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Black-owned news media can teach mainstream media

COMMENTARY: "The media’s biased reporting only fuels racial strife and misunderstanding by widening the already huge gulf of ignorance between Blacks and Whites" During the summer of 1997 the California State Assembly debated and passed a

COMMENTARY: “The media’s biased reporting only fuels racial strife and misunderstanding by widening the already huge gulf of ignorance between Blacks and Whites”

During the summer of 1997 the California State Assembly debated and passed a new welfare-to-work law that radically overhauled the state’s entitlement program. But although the debate was contentious, the mainstream media had little trouble boiling it down for public consumption: As far as the media was concerned, this was a Black-and-White issue-a simple story of angry White taxpayers taking on equally angry Black welfare mothers who saw themselves as being targeted for elimination from the welfare rolls because of their race.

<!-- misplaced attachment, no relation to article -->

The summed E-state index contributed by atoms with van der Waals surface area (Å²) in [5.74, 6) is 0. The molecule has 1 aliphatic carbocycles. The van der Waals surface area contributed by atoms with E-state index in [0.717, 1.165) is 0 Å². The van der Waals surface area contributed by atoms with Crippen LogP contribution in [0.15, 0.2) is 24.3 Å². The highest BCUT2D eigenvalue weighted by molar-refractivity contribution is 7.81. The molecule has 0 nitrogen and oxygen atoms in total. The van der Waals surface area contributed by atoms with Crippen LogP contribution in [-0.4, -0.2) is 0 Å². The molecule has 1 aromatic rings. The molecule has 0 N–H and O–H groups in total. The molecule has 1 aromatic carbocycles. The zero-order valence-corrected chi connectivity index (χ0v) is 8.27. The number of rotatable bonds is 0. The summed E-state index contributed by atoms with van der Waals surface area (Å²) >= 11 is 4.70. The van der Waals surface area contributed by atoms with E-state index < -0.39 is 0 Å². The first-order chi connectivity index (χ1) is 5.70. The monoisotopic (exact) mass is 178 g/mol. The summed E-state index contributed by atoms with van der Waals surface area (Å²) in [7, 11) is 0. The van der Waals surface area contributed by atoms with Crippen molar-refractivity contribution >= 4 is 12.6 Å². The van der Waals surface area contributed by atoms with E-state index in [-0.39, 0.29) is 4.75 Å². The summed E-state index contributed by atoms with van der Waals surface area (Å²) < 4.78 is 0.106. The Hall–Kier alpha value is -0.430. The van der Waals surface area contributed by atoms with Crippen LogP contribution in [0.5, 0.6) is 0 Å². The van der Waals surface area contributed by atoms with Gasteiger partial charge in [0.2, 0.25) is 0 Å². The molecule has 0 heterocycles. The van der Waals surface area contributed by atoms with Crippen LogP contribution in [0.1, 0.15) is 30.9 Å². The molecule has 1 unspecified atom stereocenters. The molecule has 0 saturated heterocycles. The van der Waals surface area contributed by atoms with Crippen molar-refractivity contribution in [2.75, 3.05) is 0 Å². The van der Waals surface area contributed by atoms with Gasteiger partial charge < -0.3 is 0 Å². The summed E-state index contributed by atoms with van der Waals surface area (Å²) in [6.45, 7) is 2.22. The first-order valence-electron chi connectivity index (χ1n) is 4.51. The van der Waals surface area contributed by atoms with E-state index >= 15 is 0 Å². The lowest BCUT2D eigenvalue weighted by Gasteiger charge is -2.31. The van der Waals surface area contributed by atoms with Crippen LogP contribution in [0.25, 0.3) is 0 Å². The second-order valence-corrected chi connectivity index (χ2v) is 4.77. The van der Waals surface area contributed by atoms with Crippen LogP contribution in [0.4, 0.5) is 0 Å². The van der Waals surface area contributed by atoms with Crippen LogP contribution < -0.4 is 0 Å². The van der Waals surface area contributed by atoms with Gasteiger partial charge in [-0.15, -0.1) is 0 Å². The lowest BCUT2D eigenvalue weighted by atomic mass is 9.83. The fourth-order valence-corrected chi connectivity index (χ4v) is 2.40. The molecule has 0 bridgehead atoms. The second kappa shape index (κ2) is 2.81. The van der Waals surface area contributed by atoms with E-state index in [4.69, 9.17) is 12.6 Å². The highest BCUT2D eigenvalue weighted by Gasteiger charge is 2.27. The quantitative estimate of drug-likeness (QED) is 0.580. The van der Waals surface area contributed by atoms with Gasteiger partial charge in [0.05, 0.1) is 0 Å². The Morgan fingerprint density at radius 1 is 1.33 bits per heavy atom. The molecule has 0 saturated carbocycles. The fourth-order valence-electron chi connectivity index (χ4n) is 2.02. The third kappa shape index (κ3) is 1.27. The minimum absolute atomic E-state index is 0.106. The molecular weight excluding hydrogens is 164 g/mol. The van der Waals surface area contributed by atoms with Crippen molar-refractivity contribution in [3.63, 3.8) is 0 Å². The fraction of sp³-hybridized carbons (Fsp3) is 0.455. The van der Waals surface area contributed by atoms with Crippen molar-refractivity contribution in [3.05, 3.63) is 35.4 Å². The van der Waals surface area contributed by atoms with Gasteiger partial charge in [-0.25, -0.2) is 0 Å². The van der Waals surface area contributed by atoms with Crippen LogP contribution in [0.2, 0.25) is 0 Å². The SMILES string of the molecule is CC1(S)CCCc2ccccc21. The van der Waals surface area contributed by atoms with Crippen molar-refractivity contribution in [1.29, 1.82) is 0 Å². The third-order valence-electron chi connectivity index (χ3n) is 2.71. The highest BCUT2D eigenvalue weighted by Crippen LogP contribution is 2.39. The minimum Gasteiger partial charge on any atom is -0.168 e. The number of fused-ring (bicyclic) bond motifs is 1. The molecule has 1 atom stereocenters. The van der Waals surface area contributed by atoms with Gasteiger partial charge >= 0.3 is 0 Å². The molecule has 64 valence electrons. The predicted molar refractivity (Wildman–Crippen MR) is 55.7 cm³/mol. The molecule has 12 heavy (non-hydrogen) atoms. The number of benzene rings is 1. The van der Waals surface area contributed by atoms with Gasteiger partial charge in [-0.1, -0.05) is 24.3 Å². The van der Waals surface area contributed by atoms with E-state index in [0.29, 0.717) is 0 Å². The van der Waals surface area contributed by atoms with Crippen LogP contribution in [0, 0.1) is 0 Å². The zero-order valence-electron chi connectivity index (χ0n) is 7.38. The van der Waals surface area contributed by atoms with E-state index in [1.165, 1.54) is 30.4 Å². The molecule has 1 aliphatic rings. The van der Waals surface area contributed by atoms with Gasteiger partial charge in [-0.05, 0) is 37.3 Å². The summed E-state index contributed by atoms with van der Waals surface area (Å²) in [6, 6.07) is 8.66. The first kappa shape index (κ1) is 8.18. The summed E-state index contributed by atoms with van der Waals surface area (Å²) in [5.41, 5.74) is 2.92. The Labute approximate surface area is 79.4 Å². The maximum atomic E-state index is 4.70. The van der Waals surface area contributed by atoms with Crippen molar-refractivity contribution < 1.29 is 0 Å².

However, as the then managing editor of the L.A. Watts Times, a newspaper aimed at African-Americans, I was aware of another story: The fact is that African-Americans who go to work every day and who pay taxes deride the overburdened state welfare system just as much as-if not more than-their white counterparts. For years, employed Blacks have been critical of the debilitating dependence on government aid that welfare has caused many in the Black community to develop, sapping them of their motivation, ambition, and self-reliance. Yet the mainstream , news outlets were so busy playing up the racial angle that they completely ignored this large segment of the Black population. They also failed to make clear that the bulk of Californians on welfare happened to be White. That was true in 1997, and it’s still true in 2015. Sadly, the media’s inaccurate portrayal of Black Americans is not limited to their coverage of welfare. Audiences are bombarded with negative images of Black men, whether it’s convicted drug dealer “Freeway” Ricky Ross or slain rapper Tupac Shakur, Rodney King or O.J. Simpson.